Chicago Fire has been a roller coaster for the last few weeks, up and down and stomping on our heartstrings. Chicago Fire Season 5 Episode 11 starts out as a way for both the characters and audience to decompress from that - and then promptly goes nuts again because it can.
The major thrust of the episode is Casey and Dawson trying to resume their lives after losing Louie to his biological father Andre. Both of them take it badly but they express their grief in two totally different ways.
Casey gets the anger side of the equation, snapping at everyone else around him and turning into the world's biggest neat freak when Herrmann thinks there's a rat in Firehouse 51. Seriously, Niecy Nash would be proud of how much cleaning he makes everyone else do. After she gave him a talking-to about his attitude.
Hey, Lieutenant, is there something you want to get off your chest?Herrmann
The fact that Casey's seeing red makes the rest of the team doubt him at the scene of this week's fire, when he has to decide between saving a young girl and a man pointing a gun at him. Casey understandably chooses the girl but then doesn't find a body when he goes back for the man.
Just as the other characters wonder if Casey's hallucinating it's clear that the audience is supposed to question his sanity too, which is a really interesting idea. It'd be really weird if he was seeing phantom armed people so it's no surprise when Boden reveals that there was a hatch in the floor the guy escaped through, but that seed of doubt is a nice concept to play with.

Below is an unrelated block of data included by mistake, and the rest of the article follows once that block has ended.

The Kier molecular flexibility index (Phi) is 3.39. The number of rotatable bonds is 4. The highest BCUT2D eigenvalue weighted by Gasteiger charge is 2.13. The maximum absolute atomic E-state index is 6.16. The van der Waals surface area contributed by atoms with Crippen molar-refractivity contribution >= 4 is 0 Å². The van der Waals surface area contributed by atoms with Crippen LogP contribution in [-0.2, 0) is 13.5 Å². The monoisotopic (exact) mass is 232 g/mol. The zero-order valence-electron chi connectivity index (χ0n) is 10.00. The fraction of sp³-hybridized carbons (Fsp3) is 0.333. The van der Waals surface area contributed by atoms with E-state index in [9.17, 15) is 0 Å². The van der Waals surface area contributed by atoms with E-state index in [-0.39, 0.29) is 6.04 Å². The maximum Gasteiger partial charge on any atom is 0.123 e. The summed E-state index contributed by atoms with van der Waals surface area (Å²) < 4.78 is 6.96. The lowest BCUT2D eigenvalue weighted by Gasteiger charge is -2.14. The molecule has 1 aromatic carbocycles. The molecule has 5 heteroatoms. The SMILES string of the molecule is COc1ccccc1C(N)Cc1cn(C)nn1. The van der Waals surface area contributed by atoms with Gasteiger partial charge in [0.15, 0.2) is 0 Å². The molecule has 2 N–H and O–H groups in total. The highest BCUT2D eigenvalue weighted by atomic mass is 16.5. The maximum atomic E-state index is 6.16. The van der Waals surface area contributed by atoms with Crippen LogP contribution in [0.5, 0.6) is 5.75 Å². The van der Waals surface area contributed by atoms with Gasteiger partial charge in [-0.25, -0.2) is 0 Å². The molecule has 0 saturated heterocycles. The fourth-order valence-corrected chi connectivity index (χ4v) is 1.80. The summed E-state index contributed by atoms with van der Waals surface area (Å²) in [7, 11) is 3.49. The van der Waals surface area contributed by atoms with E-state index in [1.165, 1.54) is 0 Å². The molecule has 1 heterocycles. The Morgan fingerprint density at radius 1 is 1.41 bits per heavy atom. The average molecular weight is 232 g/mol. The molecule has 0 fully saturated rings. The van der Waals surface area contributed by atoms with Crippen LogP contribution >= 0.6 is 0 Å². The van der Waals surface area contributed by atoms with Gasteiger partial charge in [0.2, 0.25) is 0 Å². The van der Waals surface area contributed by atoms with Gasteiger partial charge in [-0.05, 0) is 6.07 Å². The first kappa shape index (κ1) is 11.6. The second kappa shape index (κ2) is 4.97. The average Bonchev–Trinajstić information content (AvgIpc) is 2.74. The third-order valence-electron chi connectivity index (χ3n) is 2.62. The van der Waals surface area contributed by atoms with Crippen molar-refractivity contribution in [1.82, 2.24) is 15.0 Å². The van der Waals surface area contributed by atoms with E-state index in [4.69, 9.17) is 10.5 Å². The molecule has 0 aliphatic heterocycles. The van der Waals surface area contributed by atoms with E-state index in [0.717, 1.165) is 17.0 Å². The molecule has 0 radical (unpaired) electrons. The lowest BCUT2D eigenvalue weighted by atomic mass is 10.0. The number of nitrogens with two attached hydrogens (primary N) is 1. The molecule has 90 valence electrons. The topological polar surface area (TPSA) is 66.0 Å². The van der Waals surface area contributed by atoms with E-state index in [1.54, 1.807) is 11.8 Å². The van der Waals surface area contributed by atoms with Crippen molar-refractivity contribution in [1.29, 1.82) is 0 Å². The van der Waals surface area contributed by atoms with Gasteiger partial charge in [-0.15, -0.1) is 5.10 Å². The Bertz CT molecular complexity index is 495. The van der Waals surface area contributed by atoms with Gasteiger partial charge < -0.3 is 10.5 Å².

Unfortunately Chicago Fire blows its surprise a little too fast. Boden tells Casey about the basement hatch about halfway through the episode. It would've been more interesting if that had been the next to last scene, leaving us wondering all episode - and reminding us that the guy is still out there.
Especially since the teaser for the next episode directly deals with this storyline (we'll avoid specifics if you didn't see it) it would have been more impactful to have that question in our minds near the end than in the middle. Besides, the almost bigger question is how did this guy manage to get through this miracle hatch at all?!?
Boden: A guy you try to rescue points a gun at you, you tell me right away.
Casey: You wouldn't let me go back in, Chief.
Boden: Damn right I wouldn't.
And speaking of still being alive, was anyone else disappointed that we never confirmed or denied the existence of the rat? It's reminiscent of the not so invisible fly that plagued the Sports Night studio in "Intellectual Property." It's a metaphorical, possibly invisible rat.
Although that brief moment with the rat trap did make me laugh thinking of that time Beavis and Butt-Head had a rat problem.
I'm confused. Am I supposed to see my face in this kind of surface or not?Stella
Dawson, being the more emotional half of Dawsey, gets to play the more internal half of the grieving process. Although because she's Dawson, she does get the scene snapping at a man who has a meltdown when he discovers that his daughter has just given birth to a baby neither of them knew about.
The episode has Dawson told off for not considering the father's point of view and going to his house to apologize, but we're not entirely against Gabby on this one. While the surprise baby is obviously a shock, saying things like you're kicking your daughter out of the house and don't want her to come crawling back are still hurtful and ill-timed at best.